ANA Holdings Will Cut 3,500 Jobs & Reduce Their Fleet Of Smaller Planes By Fiscal Year 2022

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The Covid-19 crisis has left Japan with a severe impact on the aviation industry and ANA Holdings, head of ANA All Nippon Airways has decided on reducing the number of employees by 3,500 within the next two years.

ANA will also take a good look at their fleet and plans to reduce the number of smaller, single aisle aircraft in order to improve productivity of the airline overall.

What’s most interesting is that ANA plans to move employees to other large conglomerates in Japan which must be a very unique thing to do anywhere in the world.

As the Japan Times reports ANA will also reduce the fleet by 10% in an effort to slash fixed costs.

ANA Holdings Inc. has decided on a plan to reduce the number of group employees by some 3,500 by fiscal 2022 in an effort to survive the coronavirus crisis, informed sources said Sunday.

The airline group plans to downsize its workforce through compulsory retirement and a freeze on hiring, hoping to cut fixed costs to brace for prolonged pandemic-caused damage to travel demand. …

In the business restructuring program, ANA group also plans to include the reduction of the number of small aircraft it owns in response to a plunge in demand for international flights, the sources said.

The move comes on top of the airline group’s decision to cut its fleet of large planes used for long-distance international flights.

The group will let go of small aircraft that have been used for long periods of time and have been costly in terms of maintenance, as it strives to improve profitability mainly for its domestic businesses.

The number of types of aircraft owned by ANA will also be slashed in order to cut maintenance costs.

Specifically, ANA will let go of some 30 Boeing 777s and other large, long-range aircraft with about 400 seats. Several other aircraft including small-size Boeing 737s with about 120 seats will also be reduced.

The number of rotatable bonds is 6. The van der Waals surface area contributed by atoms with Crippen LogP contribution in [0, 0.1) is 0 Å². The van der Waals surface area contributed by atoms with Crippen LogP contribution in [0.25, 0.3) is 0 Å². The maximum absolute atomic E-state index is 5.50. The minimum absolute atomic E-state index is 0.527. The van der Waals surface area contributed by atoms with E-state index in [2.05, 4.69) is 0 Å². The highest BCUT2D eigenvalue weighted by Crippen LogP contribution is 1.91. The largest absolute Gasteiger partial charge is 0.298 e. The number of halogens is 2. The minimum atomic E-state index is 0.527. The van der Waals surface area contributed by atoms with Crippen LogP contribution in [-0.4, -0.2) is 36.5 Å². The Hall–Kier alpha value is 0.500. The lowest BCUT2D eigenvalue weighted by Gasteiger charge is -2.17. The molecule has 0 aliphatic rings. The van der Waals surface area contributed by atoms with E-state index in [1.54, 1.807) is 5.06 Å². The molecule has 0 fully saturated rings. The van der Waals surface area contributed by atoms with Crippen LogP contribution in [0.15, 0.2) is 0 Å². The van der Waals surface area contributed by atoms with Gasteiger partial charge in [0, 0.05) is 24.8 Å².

The reduction represents about 10% of the fleet of 300 planes currently owned by the entire ANA group. … Although major losses will be booked, the streamlined fleet is expected to allow ANA to save maintenance costs. The fleet reduction plan will be a pillar of ANA’s efforts to slash fixed costs.

It’s no secret that labor cost in Japan is extraordinarily high and of course a fleet of obsolete or inefficient aircraft is a liability as well.

Singapore’s Straits Times has reported that ANA is expecting a full year loss of 530 Billion yen (US$ 5 Billion) which is remarkable.

ANA Holdings Inc will cut about 3,500 jobs by fiscal year 2022, and will seek to temporarily transfer employees to Toyota Motor Corp and other carmakers, Japanese media Yomiuri reported, without saying where it got the information. …

The global airline industry is facing a painfully slow recovery from the ongoing effects of the coronavirus pandemic. ANA is expecting a record full-year loss of about 530 billion yen (S$6.81 billion), Kyodo earlier reported. The company has plans for about US$3.8 billion (S$5.1 billion) in subordinated loans from five lenders.

To put it in perspective, ANA currently has 300 aircraft. Compare this with Lufthansa which is seen as a very large airline has 266 aircraft. Lufthansa has reported a loss of 3.6 Million Euro in the first half of 2020 alone and is likewise undergoing a comprehensive restructuring program including phasing out aircraft (B747 / A380) and letting employees go.

Apparently the Japanese market was able to at least dodge the bullet a little bit, mostly due to still very strong domestic demand for travel.

Conclusion

I haven’t seen any reports for ANA’s competitor Japan Airlines yet but I’d imagine they are in the same situation. JR Japanese Railways have also reported losses which is amazing. Then again what really surprises anymore this year!?

It’s very interesting that ANA can transfer workers to Toyota and other carmakers even if this is a temporary measure. I wonder what kind of tasks those transferred employees are going to perform at the automotives unless it’s a purely administrative position.

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